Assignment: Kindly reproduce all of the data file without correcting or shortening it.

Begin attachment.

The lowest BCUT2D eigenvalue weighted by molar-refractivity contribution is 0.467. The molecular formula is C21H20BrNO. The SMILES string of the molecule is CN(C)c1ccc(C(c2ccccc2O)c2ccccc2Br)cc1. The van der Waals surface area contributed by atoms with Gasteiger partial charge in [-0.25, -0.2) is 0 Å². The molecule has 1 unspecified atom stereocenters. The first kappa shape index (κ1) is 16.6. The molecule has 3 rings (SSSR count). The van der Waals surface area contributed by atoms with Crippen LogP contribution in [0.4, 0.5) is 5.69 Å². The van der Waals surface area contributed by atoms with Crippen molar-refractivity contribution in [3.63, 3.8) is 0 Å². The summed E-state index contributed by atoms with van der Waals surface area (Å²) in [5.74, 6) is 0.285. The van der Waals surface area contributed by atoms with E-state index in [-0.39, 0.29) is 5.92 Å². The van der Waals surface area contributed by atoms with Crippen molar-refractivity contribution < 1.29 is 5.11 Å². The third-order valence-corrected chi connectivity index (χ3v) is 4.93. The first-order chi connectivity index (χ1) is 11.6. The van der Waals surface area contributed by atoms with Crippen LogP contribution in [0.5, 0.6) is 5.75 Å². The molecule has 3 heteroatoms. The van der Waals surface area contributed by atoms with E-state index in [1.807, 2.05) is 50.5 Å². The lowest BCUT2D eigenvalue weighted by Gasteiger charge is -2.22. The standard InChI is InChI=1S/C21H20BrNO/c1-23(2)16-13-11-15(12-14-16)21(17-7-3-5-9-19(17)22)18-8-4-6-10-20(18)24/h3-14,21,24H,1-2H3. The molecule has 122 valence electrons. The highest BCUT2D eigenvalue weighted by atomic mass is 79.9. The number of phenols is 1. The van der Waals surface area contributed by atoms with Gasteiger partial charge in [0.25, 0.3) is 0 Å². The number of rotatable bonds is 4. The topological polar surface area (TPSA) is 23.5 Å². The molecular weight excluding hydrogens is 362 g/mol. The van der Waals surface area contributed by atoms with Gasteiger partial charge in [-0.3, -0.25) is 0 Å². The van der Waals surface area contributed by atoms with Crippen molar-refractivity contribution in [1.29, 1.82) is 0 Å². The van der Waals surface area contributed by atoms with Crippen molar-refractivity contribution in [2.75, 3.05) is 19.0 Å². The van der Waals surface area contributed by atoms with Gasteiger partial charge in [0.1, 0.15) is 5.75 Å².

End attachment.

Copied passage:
The lowest BCUT2D eigenvalue weighted by molar-refractivity contribution is 0.467. The molecular formula is C21H20BrNO. The SMILES string of the molecule is CN(C)c1ccc(C(c2ccccc2O)c2ccccc2Br)cc1. The van der Waals surface area contributed by atoms with Gasteiger partial charge in [-0.25, -0.2) is 0 Å². The molecule has 1 unspecified atom stereocenters. The first kappa shape index (κ1) is 16.6. The molecule has 3 rings (SSSR count). The van der Waals surface area contributed by atoms with Crippen LogP contribution in [0.4, 0.5) is 5.69 Å². The van der Waals surface area contributed by atoms with Crippen molar-refractivity contribution in [3.63, 3.8) is 0 Å². The summed E-state index contributed by atoms with van der Waals surface area (Å²) in [5.74, 6) is 0.285. The van der Waals surface area contributed by atoms with E-state index in [-0.39, 0.29) is 5.92 Å². The van der Waals surface area contributed by atoms with Crippen molar-refractivity contribution < 1.29 is 5.11 Å². The third-order valence-corrected chi connectivity index (χ3v) is 4.93. The first-order chi connectivity index (χ1) is 11.6. The van der Waals surface area contributed by atoms with Crippen LogP contribution in [0.5, 0.6) is 5.75 Å². The molecule has 3 heteroatoms. The van der Waals surface area contributed by atoms with E-state index in [1.807, 2.05) is 50.5 Å². The lowest BCUT2D eigenvalue weighted by Gasteiger charge is -2.22. The standard InChI is InChI=1S/C21H20BrNO/c1-23(2)16-13-11-15(12-14-16)21(17-7-3-5-9-19(17)22)18-8-4-6-10-20(18)24/h3-14,21,24H,1-2H3. The molecule has 122 valence electrons. The highest BCUT2D eigenvalue weighted by atomic mass is 79.9. The number of phenols is 1. The van der Waals surface area contributed by atoms with Gasteiger partial charge in [0.25, 0.3) is 0 Å². The number of rotatable bonds is 4. The topological polar surface area (TPSA) is 23.5 Å². The molecular weight excluding hydrogens is 362 g/mol. The van der Waals surface area contributed by atoms with Gasteiger partial charge in [-0.3, -0.25) is 0 Å². The van der Waals surface area contributed by atoms with Crippen molar-refractivity contribution in [1.29, 1.82) is 0 Å². The van der Waals surface area contributed by atoms with Crippen molar-refractivity contribution in [2.75, 3.05) is 19.0 Å². The van der Waals surface area contributed by atoms with Gasteiger partial charge in [0.1, 0.15) is 5.75 Å².